Rugby Union suffered a jolt yesterday the likes of which not even Jonah Lomu, the marauding New Zealand wing three-quarter, is equipped to administer. There will be weeping in the valleys and sobbing in the glens at the news that Bill McLaren, the veteran commentator,is to retire after the Wales v Scotland Six Nations match in Cardiff, on 6 April.
McLaren said: "It will not be the same watching it on television, but all good things come to an end." Actually, it has been pretty good watching on television, thanks largely to McLaren's matchless ability to convey the excitement.
Moist-eyed old men may one day recall for their grandchildren their memories of the 1984 Barbarians v Australia game or the 1990 Scotland v England match with the words: "Now that was an occasion those of us who weren't there will never forget."
Like John Arlott, Henry Longhurst, Dan Maskell, Peter O'Sullevan, Murray Walker, who all became the voice of an entire sport yet have either retired or departed for the celestial commentary box, McLaren owed his popularity to a wonderful broadcasting voice married to a remarkable instinct for silky phrase-making.
Invited to recall the Irish centre Mike Gibson, he said. "Ah, the most complete footballer I have ever seen, just a skinny fellow, but he tackled like the crack of doom, and could sniff a scoring chance like a forest animal." There are novelists who sit poised over their keyboards for days who cannot produce imagery like that.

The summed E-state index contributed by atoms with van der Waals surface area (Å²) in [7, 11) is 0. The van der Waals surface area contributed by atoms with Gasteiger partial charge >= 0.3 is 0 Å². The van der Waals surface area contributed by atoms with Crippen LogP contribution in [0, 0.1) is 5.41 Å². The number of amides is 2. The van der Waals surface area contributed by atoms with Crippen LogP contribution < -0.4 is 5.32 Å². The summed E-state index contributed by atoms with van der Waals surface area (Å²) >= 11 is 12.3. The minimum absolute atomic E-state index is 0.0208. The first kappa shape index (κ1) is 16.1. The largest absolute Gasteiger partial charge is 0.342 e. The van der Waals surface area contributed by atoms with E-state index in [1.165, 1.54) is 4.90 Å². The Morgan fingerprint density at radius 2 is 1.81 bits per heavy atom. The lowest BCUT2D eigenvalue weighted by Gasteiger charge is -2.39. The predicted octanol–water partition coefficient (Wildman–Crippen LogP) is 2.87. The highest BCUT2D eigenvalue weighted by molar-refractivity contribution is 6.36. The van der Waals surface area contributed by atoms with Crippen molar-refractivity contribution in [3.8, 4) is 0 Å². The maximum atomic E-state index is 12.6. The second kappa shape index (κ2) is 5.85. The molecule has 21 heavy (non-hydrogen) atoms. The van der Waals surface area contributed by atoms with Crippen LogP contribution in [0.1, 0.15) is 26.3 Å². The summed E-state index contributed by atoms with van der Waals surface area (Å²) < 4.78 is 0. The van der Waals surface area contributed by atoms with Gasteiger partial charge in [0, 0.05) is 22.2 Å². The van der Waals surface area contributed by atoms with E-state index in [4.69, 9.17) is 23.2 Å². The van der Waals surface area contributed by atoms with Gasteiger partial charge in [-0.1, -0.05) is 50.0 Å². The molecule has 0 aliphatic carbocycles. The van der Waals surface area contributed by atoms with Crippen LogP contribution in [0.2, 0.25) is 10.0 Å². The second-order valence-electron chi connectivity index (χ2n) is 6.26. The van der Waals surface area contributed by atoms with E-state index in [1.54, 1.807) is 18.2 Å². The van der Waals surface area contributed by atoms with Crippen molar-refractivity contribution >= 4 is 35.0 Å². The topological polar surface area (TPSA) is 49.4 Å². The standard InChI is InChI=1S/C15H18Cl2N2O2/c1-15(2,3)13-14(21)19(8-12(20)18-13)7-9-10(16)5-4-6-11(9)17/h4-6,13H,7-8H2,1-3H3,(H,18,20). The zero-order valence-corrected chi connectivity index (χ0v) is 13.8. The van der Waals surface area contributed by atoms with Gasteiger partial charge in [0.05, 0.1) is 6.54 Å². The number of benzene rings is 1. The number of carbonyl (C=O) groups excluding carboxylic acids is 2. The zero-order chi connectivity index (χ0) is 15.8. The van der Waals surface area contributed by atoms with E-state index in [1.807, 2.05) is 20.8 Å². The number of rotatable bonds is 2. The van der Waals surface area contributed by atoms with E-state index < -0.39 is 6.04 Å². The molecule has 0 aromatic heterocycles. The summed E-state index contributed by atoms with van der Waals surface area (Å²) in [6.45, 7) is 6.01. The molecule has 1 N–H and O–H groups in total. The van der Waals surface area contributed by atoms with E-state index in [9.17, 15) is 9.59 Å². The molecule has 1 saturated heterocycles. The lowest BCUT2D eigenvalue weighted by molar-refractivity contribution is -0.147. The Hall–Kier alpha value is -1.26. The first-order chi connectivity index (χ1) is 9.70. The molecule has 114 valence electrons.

Nor was McLaren any slouch as a player. He was a flank-forward, a regular both for his home town team Hawick and the South of Scotland, and in 1947 was on the verge of a full international call-up when he developed tuberculosis. He never played rugby again.
"I can think of nothing more uplifting than standing out there with your anthem being played, and you with your job to do," he said. "It is my one regret, that I didn't get just one cap." Would he have swapped his broadcasting career for a single cap? There was a long pause. "Aye, I would."